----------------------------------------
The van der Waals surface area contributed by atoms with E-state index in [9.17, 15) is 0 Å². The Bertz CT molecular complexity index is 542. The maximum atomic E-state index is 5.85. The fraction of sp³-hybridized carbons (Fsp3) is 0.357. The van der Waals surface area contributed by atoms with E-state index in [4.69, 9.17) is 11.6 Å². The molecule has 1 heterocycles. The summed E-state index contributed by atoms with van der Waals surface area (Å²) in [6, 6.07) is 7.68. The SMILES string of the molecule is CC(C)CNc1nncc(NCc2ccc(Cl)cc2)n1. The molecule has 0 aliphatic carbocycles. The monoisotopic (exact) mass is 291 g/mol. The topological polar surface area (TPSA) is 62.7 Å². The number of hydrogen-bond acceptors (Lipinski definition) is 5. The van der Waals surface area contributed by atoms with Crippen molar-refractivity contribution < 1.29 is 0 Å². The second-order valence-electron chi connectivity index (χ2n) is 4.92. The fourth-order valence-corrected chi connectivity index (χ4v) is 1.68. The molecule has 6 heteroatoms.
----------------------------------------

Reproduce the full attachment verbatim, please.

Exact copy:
The van der Waals surface area contributed by atoms with E-state index in [9.17, 15) is 0 Å². The Bertz CT molecular complexity index is 542. The maximum atomic E-state index is 5.85. The fraction of sp³-hybridized carbons (Fsp3) is 0.357. The van der Waals surface area contributed by atoms with E-state index in [4.69, 9.17) is 11.6 Å². The molecule has 1 heterocycles. The summed E-state index contributed by atoms with van der Waals surface area (Å²) in [6, 6.07) is 7.68. The SMILES string of the molecule is CC(C)CNc1nncc(NCc2ccc(Cl)cc2)n1. The molecule has 0 aliphatic carbocycles. The monoisotopic (exact) mass is 291 g/mol. The topological polar surface area (TPSA) is 62.7 Å². The number of hydrogen-bond acceptors (Lipinski definition) is 5. The van der Waals surface area contributed by atoms with Crippen molar-refractivity contribution < 1.29 is 0 Å². The second-order valence-electron chi connectivity index (χ2n) is 4.92. The fourth-order valence-corrected chi connectivity index (χ4v) is 1.68. The molecule has 6 heteroatoms.